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The 'select' instruction is used to choose one value based on a condition, without branching.

I want to know the differences between branching and select instructions (preferably for both x86 architectures and PTX). As far as I know, select is more optimal compared to branching instructions, but I don't have a clear picture.

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What instruction set? –  nneonneo Sep 27 '12 at 0:36
    
I have edited the question, thanks –  Sayan Sep 27 '12 at 0:40
    
x86 doesn't have a general select instruction that I'm aware of. Are you thinking cmov? –  nneonneo Sep 27 '12 at 0:41
    
I'm afraid I have very limited knowledge about ISAs, but I am referring to an instruction that resolves conditionals without branching. does that make sense somehow? –  Sayan Sep 27 '12 at 0:48
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1 Answer

up vote 2 down vote accepted

Branching is a general-purpose mechanism used to redirect control flow. It is used to implement most forms of the if statement (when specific optimizations don't apply).

Selection is a specialized instruction available on some instruction sets which can implement some forms of the conditional expression

z = (cond) ? x : y;

or

if(cond) z = x;

provided that x and y are plain values (if they were expressions, they would both have to be computed before the select, which might incur performance penalties or incorrect side-effect evaluation). Such an instruction is necessarily more limited than branching, but has the distinct advantage that the instruction pointer doesn't change. As a result, the processor does not need to flush its pipeline on a branch misprediction (since there is no branch). Because of this, a select instruction (where available) is faster.

On some superscalar architectures, e.g. CUDA, branches are very expensive performance-wise because the parallel units must remain perfectly synchronized. On CUDA, for example, every execution unit in a block must take the same execution path; if one thread branches, then every unit steps through both branches (but will execute no-operations on the branch not taken). A select instruction, however, doesn't incur this kind of penalty.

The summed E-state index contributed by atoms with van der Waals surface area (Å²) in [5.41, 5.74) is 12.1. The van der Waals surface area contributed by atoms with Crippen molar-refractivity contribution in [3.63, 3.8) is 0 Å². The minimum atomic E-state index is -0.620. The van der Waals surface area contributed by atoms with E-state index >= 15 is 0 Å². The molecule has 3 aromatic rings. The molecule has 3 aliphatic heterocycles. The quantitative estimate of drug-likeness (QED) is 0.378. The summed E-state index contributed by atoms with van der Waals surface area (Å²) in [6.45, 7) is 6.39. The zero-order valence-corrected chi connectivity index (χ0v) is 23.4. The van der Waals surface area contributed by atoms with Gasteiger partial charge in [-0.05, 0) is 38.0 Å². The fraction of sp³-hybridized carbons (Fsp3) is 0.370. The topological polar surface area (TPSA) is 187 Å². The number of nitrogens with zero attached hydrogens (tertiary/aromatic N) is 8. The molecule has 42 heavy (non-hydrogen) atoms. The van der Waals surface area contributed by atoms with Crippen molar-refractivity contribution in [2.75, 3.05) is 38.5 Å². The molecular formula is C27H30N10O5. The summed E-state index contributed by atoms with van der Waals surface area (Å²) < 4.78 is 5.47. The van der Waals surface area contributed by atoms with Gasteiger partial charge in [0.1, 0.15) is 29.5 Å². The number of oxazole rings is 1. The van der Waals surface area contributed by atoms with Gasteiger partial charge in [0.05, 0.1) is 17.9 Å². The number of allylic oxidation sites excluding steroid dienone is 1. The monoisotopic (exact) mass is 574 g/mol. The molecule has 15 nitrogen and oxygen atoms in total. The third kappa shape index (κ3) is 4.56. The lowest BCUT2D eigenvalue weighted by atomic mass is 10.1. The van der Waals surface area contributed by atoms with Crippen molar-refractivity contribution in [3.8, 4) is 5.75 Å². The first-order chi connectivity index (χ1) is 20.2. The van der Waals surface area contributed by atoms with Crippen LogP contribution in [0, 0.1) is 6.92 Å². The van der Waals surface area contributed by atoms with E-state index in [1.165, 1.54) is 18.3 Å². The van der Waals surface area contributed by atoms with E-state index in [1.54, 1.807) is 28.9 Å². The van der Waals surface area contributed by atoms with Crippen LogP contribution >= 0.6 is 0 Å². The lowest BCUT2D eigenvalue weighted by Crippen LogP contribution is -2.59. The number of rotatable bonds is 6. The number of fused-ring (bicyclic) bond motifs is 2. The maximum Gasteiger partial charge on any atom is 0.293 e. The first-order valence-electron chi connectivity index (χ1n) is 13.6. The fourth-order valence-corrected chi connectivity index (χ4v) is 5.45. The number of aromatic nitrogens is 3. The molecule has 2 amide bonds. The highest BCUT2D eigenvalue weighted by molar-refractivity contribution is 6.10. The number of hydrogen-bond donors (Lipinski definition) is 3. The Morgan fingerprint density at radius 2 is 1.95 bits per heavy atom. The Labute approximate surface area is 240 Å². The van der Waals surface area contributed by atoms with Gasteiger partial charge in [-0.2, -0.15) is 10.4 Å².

Note that most compilers will, with suitable options, generate 'select'-style instructions like cmov if given a simple-enough if statement. Also, in some cases, it is possible to use bitwise manipulation or logical operations to combine a boolean conditional with expression values without performing a branch.

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Thank you. So, select would work for a single (or may be upto a limited number) condition, like z = (cond) ? x : y;; whereas, in case of multiple statements following the condition (like if (cond) {...10 lines...} else {...10 lines...}), there would be a jump to another part of memory? And then, there are cases like bitwise manipulation (which might be compiler specific) like r = y ^ ((x ^ y) & -(x < y)); // min(x, y) - (graphics.stanford.edu/~seander/bithacks.html#IntegerAbs). Am I correct? –  Sayan Sep 27 '12 at 4:00
    
Yes, your interpretation is essentially correct. –  nneonneo Sep 27 '12 at 4:04
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